November 17, 2015

Cartel Land (2015)

Cartel Land (2015) - Movie Review
Directed by: Matthew Heineman
Country: USA / Mexico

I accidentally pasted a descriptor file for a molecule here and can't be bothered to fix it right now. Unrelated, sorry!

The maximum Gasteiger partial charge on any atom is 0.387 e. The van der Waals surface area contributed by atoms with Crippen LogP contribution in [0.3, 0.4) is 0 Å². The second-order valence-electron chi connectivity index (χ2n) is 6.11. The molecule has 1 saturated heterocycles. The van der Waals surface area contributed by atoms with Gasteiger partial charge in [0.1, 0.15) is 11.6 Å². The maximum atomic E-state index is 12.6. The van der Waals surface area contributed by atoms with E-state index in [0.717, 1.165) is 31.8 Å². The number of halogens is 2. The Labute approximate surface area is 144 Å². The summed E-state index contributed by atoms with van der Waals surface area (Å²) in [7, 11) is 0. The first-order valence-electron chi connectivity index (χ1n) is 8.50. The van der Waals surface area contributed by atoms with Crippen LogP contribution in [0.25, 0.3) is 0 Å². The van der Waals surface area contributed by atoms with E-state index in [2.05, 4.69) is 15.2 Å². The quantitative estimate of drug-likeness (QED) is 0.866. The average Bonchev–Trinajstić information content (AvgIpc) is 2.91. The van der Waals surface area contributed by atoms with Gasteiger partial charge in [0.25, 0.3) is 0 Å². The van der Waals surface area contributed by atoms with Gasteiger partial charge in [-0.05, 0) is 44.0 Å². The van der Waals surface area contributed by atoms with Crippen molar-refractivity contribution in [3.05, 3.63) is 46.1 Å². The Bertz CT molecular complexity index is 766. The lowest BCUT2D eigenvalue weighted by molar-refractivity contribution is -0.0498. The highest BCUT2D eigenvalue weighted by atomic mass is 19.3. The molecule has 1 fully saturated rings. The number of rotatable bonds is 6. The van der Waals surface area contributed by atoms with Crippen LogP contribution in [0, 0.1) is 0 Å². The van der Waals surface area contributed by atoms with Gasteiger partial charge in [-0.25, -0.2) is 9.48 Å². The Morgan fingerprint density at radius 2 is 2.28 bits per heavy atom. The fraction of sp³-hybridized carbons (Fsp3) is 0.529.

Movie Review: Matthew Heineman’s documentary, “Cartel Land”, clarifies what’s happening on the both sides of the US-Mexico border, depicting two different realities and leaving us speculating about the tenuous line between the right and wrong. The film opens with a scene set in Mexico, in which some men, cooking meth with the consent of the Mexican government, explain they’re aware of the harm they’re doing but have no choice since they’re living in poverty. The film then turns our attention to Tim 'Nailer' Foley, an American vigilante who operates by his own initiative on the American side of the border, trying to catch Mexican intruders and protect the nation. He says that his past was characterized by abuses and addiction, and 18 years ago, and for the sake of his daughters, he resolved to hunt fiercely any cartel’s men who attempt to invade his land. On the other side of the fence, in the problematic state of Michóacan, we can follow an indominable and fearless doctor, Jose Manuel Mireles, who leads the Autodefensas, a group of vigilantes that protect the people from drug lords and thugs who belong to the most dangerous Mexican cartels. Some witnesses describe the horrors lived by the people, and the common massacres to entire families as retaliation for problems related to narcotics. Slowly, the local citizens start to be encouraged by Mireles’ illegal militia, whose members refuse to succumb at the hands of the barbarians without a fight. Conquering more municipalities than it was initially thought, the Autodefensas face a new issue, which is not exactly new in their minds: the government corruption, outspokenly denounced here by tough words, disquieting images, and perceivable examples. Despite Mr. Heinman’s bravery, “Cartel Land” is unorthodox in the manner it addresses and toggles between the stories. The final part even has a hint of soap opera when we learn about Mirele’s domestic troubles, caused by his tendency to have affairs with much younger women. Even momentarily heedless, the film proves to be strong when exhibits in loco the brutality and constant insecurity of the operations whose intention is to stop the terrifying actions and shameful business carried out by the merciless organized crime. Even the ones who seemed to be fighting for the right cause, like Mirele’s right hand, Estanislao Bertran Torres, show their real face and irresolution by joining the vicious government. Isn’t easier this way?

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